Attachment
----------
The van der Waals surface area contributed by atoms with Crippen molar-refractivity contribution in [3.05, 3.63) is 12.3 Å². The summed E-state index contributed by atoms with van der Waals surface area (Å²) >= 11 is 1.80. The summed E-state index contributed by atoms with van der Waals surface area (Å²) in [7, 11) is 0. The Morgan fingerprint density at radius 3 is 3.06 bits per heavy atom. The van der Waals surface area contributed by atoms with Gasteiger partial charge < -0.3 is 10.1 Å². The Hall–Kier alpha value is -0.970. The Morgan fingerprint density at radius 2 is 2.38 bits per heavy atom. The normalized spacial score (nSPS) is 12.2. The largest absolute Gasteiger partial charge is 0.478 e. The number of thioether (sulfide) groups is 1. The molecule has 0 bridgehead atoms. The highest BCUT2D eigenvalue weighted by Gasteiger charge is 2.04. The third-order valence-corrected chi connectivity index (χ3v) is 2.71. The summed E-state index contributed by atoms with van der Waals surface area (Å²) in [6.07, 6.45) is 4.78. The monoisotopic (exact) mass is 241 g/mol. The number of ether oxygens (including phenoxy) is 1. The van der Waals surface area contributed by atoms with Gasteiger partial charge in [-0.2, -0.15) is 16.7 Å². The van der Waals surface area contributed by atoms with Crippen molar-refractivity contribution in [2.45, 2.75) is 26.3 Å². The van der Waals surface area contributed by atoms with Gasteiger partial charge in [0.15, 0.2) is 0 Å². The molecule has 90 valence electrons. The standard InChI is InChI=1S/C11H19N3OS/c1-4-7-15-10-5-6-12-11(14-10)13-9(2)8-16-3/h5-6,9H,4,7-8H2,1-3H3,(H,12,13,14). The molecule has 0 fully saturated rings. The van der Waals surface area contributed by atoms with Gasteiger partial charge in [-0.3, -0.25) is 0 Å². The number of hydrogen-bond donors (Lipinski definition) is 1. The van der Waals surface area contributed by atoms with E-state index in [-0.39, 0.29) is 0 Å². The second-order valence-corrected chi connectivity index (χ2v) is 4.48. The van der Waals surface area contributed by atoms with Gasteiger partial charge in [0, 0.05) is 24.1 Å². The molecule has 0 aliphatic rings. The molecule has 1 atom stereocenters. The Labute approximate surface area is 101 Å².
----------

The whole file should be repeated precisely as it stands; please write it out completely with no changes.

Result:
The van der Waals surface area contributed by atoms with Crippen molar-refractivity contribution in [3.05, 3.63) is 12.3 Å². The summed E-state index contributed by atoms with van der Waals surface area (Å²) >= 11 is 1.80. The summed E-state index contributed by atoms with van der Waals surface area (Å²) in [7, 11) is 0. The Morgan fingerprint density at radius 3 is 3.06 bits per heavy atom. The van der Waals surface area contributed by atoms with Gasteiger partial charge < -0.3 is 10.1 Å². The Hall–Kier alpha value is -0.970. The Morgan fingerprint density at radius 2 is 2.38 bits per heavy atom. The normalized spacial score (nSPS) is 12.2. The largest absolute Gasteiger partial charge is 0.478 e. The number of thioether (sulfide) groups is 1. The molecule has 0 bridgehead atoms. The highest BCUT2D eigenvalue weighted by Gasteiger charge is 2.04. The third-order valence-corrected chi connectivity index (χ3v) is 2.71. The summed E-state index contributed by atoms with van der Waals surface area (Å²) in [6.07, 6.45) is 4.78. The monoisotopic (exact) mass is 241 g/mol. The number of ether oxygens (including phenoxy) is 1. The van der Waals surface area contributed by atoms with Gasteiger partial charge in [-0.2, -0.15) is 16.7 Å². The van der Waals surface area contributed by atoms with Crippen molar-refractivity contribution in [2.45, 2.75) is 26.3 Å². The van der Waals surface area contributed by atoms with Gasteiger partial charge in [0.15, 0.2) is 0 Å². The molecule has 90 valence electrons. The standard InChI is InChI=1S/C11H19N3OS/c1-4-7-15-10-5-6-12-11(14-10)13-9(2)8-16-3/h5-6,9H,4,7-8H2,1-3H3,(H,12,13,14). The molecule has 0 fully saturated rings. The van der Waals surface area contributed by atoms with Gasteiger partial charge in [-0.3, -0.25) is 0 Å². The number of hydrogen-bond donors (Lipinski definition) is 1. The van der Waals surface area contributed by atoms with E-state index in [-0.39, 0.29) is 0 Å². The second-order valence-corrected chi connectivity index (χ2v) is 4.48. The van der Waals surface area contributed by atoms with Gasteiger partial charge in [0, 0.05) is 24.1 Å². The molecule has 0 aliphatic rings. The molecule has 1 atom stereocenters. The Labute approximate surface area is 101 Å².